Skip to main content

NASA shares InSight Mars lander’s final selfie

NASA has shared the final selfie snapped by its InSight Mars lander. The machine is gradually losing power as an increasing amount of Martian dust covers its two 7-feet-wide solar arrays. It’s expected to go quiet toward the end of this year.

The selfie (below) was captured in April and released this week and shows the lander completely covered in dust.

The InSight Mars lander's final selfie.

NASA’s Jet Propulsion Laboratory, which has been overseeing InSight’s mission since it began in 2018, also tweeted a GIF (below) comprising a before/after sequence that clearly shows the severity of the situation.

A dusty self-portrait.@NASAInSight took what is likely to be its final selfie on April 24. In the GIF, you can see the spacecraft’s first selfie in December 2018 and its last one where it’s covered in Martian dust.

— NASA JPL (@NASAJPL) May 24, 2022

“The arm needs to move several times in order to capture a full selfie,” JPL said in a message on its website, adding that as its dusty solar panels are producing less power, the team will “soon put the lander’s robotic arm in its resting position — called the “retirement pose” — for the last time in May of 2022.”

InSight brought the first seismometer to Mars, and during the mission, it detected more than 1,300 marsquakes, including a recent one measured as the largest quake ever detected on another planet. Scientists have been using the gathered data to learn more about the interior of the red planet. InSight also includes a high-tech weather station, enabling scientists to make a very detailed record of the weather on Mars during its four seasons. You can learn about some of the mission’s discoveries in the video below. It also addresses the dust issue.

NASA’s InSight Lander Accomplishes Science Goals on Mars as Power Levels Diminish

Despite a few hiccups along the way — for example, InSight’s heat probe failed to reach the targeted depth — and a major dust-related problem at the end, the mission has been deemed a success, and actually fulfilled its main mission goals within the first two years of arriving on the distant planet.

Lori Glaze, director of NASA’s Planetary Science Division, said recently that InSight had “transformed our understanding of the interiors of rocky planets and set the stage for future missions,” adding: “We can apply what we’ve learned about Mars’ inner structure to Earth, the moon, Venus, and even rocky planets in other solar systems.”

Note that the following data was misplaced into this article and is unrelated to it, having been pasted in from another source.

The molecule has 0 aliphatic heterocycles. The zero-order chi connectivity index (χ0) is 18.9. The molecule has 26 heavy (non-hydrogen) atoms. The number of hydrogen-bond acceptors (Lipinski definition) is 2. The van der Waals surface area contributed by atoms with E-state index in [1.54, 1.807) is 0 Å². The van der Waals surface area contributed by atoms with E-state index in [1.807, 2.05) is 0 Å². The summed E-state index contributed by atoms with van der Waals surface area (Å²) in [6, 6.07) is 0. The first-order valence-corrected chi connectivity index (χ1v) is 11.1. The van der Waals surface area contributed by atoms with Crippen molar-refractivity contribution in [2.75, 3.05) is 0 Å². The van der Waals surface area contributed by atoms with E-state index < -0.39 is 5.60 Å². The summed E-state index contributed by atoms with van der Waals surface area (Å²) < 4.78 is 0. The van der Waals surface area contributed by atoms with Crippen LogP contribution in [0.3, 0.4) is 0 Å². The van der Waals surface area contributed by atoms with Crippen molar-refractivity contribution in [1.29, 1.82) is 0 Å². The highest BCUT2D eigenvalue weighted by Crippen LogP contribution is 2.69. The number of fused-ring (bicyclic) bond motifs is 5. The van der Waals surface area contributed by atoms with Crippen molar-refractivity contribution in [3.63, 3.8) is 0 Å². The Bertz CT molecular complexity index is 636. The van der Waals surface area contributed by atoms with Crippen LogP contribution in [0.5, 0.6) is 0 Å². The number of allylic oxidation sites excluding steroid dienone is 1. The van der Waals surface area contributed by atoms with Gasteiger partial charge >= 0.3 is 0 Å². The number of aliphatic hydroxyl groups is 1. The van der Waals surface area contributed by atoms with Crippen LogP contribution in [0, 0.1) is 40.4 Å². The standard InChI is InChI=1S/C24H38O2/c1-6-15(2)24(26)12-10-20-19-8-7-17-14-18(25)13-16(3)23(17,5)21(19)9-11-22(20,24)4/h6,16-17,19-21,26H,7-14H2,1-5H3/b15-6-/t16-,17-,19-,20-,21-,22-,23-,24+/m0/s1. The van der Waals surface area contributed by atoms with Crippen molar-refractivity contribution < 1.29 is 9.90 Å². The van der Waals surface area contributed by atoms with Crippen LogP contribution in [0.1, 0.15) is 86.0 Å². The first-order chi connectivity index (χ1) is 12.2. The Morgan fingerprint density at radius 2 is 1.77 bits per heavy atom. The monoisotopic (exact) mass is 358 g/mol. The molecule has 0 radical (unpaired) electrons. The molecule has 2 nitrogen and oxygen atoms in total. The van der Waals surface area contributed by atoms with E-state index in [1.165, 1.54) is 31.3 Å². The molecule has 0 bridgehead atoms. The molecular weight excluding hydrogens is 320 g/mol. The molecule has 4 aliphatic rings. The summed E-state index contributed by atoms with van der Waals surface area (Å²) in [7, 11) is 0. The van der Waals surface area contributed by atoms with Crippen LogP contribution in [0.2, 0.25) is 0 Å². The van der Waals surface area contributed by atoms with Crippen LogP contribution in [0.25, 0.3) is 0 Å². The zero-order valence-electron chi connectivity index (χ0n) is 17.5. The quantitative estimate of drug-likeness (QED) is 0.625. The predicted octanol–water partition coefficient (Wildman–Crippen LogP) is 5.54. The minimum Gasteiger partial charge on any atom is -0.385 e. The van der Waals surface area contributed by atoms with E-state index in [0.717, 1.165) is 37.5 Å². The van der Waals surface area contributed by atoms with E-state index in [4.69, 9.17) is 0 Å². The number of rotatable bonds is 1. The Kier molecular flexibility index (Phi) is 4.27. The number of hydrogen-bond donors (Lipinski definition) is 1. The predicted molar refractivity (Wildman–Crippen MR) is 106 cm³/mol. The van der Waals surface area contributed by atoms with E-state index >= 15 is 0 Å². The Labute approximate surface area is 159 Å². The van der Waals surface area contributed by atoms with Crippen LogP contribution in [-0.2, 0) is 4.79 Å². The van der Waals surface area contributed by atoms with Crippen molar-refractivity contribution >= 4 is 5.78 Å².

Editors' Recommendations

Trevor Mogg
Contributing Editor
Not so many moons ago, Trevor moved from one tea-loving island nation that drives on the left (Britain) to another (Japan)…
NASA’s Ingenuity helicopter sets two flight records on Mars
NASA's Ingenuity helicopter.

NASA’s Mars helicopter, Ingenuity, set two flight records on its most recent flight.

Taking to the Martian skies on Sunday, April 2, Ingenuity buzzed along at a record speed of 6.5 meters per second (15 mph), comfortably beating its previous record of 6 meters per second (13 mph) set in February.

Read more
NASA’s plucky Mars helicopter eyes another flight record
Mars helicopter

NASA’s plucky Mars helicopter, Ingenuity, is about to embark on its 49th flight on the red planet.

The diminutive drone-like aircraft arrived on Mars with the Perseverance rover in February 2021.

Read more
Perseverance Mars rover shares detailed panorama of sample depot
The site of Perseverance's sample depot.

NASA’s Perseverance Mars rover has been busy creating what the space agency recently said was “humanity’s first sample depot on another planet.”

The depot, which is essentially a flat patch of land, contains 10 titanium tubes holding samples of martian rock and dust collected by NASA’s rover in the two years since it landed on the red planet.

Read more